Are you like most moms – totally time-crunched, days spent rushing from school to home to work to afterschool activities and back again? You probably need a nature fix.
Florence Williams has just the thing to help you out. The 49-year-old science journalist and mother of two, suggests you immerse yourself in a forest. Or walk on a beach. Or sit in a park. Or crunch some leaves between your fingers. Or…
You get the idea. Whether you’re feeling depressed, stressed, angry or anxious, Florence says you should literally stop and smell the roses.
And research backs her up.
In her new book The Nature Fix, Why Nature Makes Us Happier, Healthier, and More Creative, Florence pulls together the growing evidence that human happiness and well-being directly correlate to how much – or how little – time we spend outdoors. And the more, the better.
One of the first things I wanted to know was how Florence got so interested in nature as a fix for a lot of what ails us. So I read The Nature Fix, interviewed her on the phone, then met up with her in person at a D.C. event to launch her book.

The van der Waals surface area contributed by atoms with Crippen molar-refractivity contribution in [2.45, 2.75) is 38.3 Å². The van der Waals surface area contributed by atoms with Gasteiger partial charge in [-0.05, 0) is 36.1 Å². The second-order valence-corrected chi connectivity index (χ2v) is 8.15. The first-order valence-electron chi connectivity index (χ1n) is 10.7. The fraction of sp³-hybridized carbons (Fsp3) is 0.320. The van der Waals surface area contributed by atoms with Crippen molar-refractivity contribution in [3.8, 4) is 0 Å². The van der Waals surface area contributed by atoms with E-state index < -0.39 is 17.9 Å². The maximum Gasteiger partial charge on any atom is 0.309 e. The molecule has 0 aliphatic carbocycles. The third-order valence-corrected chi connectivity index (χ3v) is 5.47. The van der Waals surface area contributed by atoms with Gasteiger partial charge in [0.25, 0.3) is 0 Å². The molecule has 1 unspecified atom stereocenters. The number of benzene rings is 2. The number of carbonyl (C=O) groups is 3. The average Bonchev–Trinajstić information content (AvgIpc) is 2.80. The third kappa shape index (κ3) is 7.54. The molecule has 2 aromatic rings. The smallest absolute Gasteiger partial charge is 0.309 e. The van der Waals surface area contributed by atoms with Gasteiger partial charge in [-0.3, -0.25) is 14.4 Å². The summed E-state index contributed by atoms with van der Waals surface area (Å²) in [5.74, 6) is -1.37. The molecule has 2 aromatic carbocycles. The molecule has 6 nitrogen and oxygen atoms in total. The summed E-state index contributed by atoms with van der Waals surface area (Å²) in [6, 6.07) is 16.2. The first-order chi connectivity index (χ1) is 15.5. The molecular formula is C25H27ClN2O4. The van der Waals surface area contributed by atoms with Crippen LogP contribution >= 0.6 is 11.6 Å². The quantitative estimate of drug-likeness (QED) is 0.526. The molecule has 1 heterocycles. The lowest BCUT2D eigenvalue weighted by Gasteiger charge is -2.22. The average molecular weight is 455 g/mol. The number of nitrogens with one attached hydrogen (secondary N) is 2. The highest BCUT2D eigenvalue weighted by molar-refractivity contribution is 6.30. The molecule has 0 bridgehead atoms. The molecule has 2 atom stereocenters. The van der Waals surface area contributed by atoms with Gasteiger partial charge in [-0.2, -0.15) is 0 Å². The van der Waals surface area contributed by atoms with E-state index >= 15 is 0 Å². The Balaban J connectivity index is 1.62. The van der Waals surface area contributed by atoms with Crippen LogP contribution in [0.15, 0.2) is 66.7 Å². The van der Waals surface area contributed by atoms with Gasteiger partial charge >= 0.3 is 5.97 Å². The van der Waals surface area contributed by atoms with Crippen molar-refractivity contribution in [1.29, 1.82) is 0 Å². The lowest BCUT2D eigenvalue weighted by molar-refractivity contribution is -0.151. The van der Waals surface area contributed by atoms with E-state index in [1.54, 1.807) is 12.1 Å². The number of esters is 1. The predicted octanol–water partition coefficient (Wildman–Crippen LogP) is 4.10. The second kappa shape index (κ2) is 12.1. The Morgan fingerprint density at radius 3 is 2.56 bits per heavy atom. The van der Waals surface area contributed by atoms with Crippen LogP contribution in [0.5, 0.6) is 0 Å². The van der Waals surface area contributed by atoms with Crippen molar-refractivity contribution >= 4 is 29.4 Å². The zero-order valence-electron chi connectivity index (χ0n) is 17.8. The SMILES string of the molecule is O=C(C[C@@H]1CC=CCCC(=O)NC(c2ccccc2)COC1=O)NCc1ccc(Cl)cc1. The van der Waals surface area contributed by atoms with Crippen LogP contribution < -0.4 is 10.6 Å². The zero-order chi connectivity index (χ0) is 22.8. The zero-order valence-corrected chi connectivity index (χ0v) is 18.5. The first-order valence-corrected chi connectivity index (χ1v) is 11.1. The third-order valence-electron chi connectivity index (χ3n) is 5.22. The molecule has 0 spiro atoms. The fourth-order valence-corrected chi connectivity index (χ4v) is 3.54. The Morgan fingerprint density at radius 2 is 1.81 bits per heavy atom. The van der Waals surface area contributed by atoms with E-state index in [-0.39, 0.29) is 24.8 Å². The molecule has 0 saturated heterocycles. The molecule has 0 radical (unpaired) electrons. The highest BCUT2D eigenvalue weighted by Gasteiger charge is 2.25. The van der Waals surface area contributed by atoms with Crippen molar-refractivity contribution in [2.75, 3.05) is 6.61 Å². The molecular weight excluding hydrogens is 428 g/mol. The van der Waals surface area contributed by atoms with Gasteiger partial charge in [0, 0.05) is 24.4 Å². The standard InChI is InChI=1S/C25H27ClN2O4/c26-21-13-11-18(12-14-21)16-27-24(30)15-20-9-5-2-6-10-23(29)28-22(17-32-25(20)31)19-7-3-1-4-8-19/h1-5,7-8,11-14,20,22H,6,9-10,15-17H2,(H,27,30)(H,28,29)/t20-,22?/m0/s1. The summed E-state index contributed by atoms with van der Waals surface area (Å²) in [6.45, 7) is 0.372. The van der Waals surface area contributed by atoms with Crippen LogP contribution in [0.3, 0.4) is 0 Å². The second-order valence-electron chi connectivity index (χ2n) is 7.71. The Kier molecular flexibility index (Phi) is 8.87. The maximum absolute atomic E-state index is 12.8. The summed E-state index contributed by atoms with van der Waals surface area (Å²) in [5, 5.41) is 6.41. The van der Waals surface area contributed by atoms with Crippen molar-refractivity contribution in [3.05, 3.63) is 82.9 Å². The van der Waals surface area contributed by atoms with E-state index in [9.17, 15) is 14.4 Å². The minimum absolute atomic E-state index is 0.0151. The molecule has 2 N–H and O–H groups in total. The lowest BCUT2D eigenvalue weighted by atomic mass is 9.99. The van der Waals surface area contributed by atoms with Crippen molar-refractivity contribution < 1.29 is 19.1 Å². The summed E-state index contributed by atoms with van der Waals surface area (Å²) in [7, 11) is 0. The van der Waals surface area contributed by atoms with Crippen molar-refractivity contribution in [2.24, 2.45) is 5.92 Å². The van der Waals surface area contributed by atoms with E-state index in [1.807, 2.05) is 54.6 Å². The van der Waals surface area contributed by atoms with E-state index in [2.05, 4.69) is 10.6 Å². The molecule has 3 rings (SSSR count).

It turns out, Florence created the foundation for the research she came to do on this book. She grew up in New York City. Her parents were divorced, and every summer her father took her on long wilderness vacations to Canada or out West. From an early age, she says, “I learned that forests and rivers and big landscapes provided fun and excitement, as well as peace and reflection.”
Florence eventually became a science and environment journalist, tackling such topics as the synthetic chemicals that build up in our breasts, which she wrote about here. She lived in Boulder, CO for 20 years, where it was easy to get out every day and take a walk or run in a beautiful mountainous landscape. When she relocated to noisy Washington, D.C. for her husband’s job, she noticed a definite change – for the worst – in her mood.
As she studied the relationship between her own sense of well-being and nature, she realized how important it was to make a conscious decision both to get outside more and to be aware of the natural world when you do get out.
Here’s Florence Williams’ advice for moms:
As a mom, what is the most important takeaway from your work on this book?